Not that he’s letting the Canucks off the hook. Far from it. He points to a pair of incidents during last spring’s seven-game Cup final loss to the Bruins as crucial evidence for the prosecution.
“I can’t remember who it was (Brad Marchand) that completely manhandled (Daniel) Sedin. But the guy just basically punched him five or six times in the head. And everybody else stood around. Nothing was done about it. Not at the time, not later.
“And then going into Boston (for Game 6), to get run out of the building, physically and mentally, like that . . .
“For us Saskatchewan guys and Alberta guys. . . stand up, be counted. If you take your lumps, you take your lumps. But to not be physical enough in situations where you were forced into taking on that challenge is unacceptable.
“Boston played unbelievable. Their goaltending was unbelievable. But they won the Stanley Cup because they had way more heart than (the Canucks) did. That bugs me.
“Think about getting to the sixth or seventh game of a Stanley Cup final, to have that once-in-a-lifetime chance. And you’re not willing to die to win? To me, that’s sad. They lost the average Canadian’s respect.
“It’s up to that organization and those players to gain all that back from us. That’s my read on it.’’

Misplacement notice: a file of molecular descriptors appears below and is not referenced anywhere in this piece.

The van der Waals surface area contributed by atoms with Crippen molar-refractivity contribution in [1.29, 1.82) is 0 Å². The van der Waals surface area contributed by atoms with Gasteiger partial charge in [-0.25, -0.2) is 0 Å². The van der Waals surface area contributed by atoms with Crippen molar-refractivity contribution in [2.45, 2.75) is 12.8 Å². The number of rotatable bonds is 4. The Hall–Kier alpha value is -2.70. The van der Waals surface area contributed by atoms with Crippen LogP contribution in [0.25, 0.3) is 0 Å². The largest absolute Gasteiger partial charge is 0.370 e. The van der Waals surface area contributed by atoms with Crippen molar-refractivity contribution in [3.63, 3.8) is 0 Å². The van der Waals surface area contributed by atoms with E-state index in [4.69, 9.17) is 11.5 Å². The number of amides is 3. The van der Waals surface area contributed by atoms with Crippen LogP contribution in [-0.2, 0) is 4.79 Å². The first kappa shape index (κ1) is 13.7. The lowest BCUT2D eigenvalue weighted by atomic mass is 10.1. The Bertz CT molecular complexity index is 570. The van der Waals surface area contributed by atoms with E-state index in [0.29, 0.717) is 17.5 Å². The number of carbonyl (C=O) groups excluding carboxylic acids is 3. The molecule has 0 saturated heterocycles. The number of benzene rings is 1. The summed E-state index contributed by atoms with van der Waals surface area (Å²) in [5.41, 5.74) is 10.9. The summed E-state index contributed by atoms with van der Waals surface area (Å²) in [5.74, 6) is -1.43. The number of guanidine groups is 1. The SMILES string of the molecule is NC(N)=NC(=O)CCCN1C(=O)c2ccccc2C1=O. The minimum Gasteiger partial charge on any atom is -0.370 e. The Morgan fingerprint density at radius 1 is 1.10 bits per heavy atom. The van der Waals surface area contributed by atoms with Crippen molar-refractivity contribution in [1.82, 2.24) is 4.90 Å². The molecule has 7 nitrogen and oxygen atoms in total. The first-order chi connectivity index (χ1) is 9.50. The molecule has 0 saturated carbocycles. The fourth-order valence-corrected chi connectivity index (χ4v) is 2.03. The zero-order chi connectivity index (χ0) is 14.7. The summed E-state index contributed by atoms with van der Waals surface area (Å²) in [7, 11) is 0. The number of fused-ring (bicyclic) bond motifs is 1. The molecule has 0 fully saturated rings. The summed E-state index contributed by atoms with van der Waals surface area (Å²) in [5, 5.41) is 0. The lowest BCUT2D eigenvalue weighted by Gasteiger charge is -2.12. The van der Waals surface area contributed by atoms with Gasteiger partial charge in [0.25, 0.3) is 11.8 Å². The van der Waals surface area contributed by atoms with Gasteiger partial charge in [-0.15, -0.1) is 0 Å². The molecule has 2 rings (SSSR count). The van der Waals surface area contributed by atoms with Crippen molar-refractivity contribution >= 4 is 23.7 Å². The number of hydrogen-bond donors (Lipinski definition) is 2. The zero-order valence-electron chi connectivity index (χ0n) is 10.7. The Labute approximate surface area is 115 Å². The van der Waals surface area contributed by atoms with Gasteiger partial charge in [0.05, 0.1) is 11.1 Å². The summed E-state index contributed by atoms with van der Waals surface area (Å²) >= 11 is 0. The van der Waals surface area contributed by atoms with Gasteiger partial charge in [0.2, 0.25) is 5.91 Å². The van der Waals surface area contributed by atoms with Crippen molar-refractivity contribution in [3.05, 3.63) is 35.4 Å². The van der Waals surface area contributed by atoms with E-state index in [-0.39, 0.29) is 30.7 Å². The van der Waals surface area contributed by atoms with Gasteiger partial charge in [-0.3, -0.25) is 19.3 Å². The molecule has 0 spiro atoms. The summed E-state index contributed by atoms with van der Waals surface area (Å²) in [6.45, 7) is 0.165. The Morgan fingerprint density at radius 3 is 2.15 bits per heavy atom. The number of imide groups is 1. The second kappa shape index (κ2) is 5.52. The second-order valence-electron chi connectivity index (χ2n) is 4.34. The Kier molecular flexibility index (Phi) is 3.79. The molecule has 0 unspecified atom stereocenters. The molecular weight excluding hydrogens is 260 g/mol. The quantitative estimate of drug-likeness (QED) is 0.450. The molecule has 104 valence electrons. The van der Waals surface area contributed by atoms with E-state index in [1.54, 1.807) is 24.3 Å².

As the current edition of the Vancouver Canucks, widely unloved and now suddenly unfancied, is now trailing 3-0 in the series, Tiger sees in the pervading gloom a chance to begin the redemptive process.
“People look at me as if I’m a two-headed cow, but to me it’s a bit of karma, for what happened after the seventh game in Vancouver last year. The Hockey Gods making them pay. If they don’t know that the Jedi with the sword is not in their favour, well, they’re going to have to cut the head off the monster and take that sword back.
“If they could somehow win this now, come back and beat L.A. after losing two games at home — and, gawd, I hope they do — it’d go a long way in mending a lot of those issues.
“It’s so hard to get respect. But it doesn’t take much to lose it.
“And once you’ve lost it, as hard as it was getting it in the first place, it’s twice as hard getting it back.”